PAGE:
Whilst my kids were growing up I decided to study. With the incomparable flexibility of the Open University, what started off as an ‘Open’ degree evolved into a Humanities degree with a specialism in English Language. My study of linguistics was revelationary. Hold on a minute, language is so much more than ‘speech’, and the label ‘non-verbal’, with all it’s implications, doesn’t really fit.

Now a graduate, I’m exploring language development in more depth for my own interest, combined with personal experience and I can say this with 100% conviction: not only ‘non-verbal does not mean nothing to say’, it also does not mean ‘cannot and will not ever be able to develop communication now or in the future’. My daughter, at 15, has an ever expanding vocabulary of over 600 signs and uses a mixture of signs, part and full words to communicate, she might be ‘non-verbal’ but that girl has, can and does ‘say’ a lot for herself! Now 23, my son is beginning to use PECS and Makaton to functionally communicate needs and choices, he is also using ‘conversational (modulated) babble’ to communicate, that is he is conveying meaning in the pitch and intonation of his babbling: mood (happy/sad), affection, ‘singing’ etc.  AND, just the other day, in the midst of this babbling, when he was obviously distressed and in pain, I clearly heard the words ‘oh dear, dear, dear’. Not so ‘non-verbal’ after all then.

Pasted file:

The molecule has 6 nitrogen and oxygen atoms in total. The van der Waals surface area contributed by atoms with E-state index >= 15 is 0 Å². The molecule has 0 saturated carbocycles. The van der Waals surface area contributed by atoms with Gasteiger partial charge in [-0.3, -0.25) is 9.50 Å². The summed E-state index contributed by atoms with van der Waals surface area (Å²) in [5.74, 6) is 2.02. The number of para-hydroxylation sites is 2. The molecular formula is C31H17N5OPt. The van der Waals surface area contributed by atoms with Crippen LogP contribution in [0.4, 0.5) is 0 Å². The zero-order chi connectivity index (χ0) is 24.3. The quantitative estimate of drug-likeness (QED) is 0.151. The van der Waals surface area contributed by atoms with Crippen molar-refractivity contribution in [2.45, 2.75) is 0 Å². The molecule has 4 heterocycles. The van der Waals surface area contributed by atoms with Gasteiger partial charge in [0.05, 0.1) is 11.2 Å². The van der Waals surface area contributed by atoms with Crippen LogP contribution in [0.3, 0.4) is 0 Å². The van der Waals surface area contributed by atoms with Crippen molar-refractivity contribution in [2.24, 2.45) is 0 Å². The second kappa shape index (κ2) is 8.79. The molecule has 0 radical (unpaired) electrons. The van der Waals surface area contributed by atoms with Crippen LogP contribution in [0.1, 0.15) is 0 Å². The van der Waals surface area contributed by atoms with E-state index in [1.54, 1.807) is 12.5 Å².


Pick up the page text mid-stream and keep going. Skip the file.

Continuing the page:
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Conistone Dib

conistone

The sleepy hamlet is centred round maypole,

silent stone cottages sleep in the sun.

The lane leads us to giants’ steps

where our walk is truly begun.

 

The dry ghyll is paved by boulders,

adventurously we pass through the cleft.

The limestone scree and wind sculpted trees

open before us to right and to left.

 

The palpable silence, interrupted by bleating,

clings to our unoccupied ears.

The grass, smoothed by innumerable boots,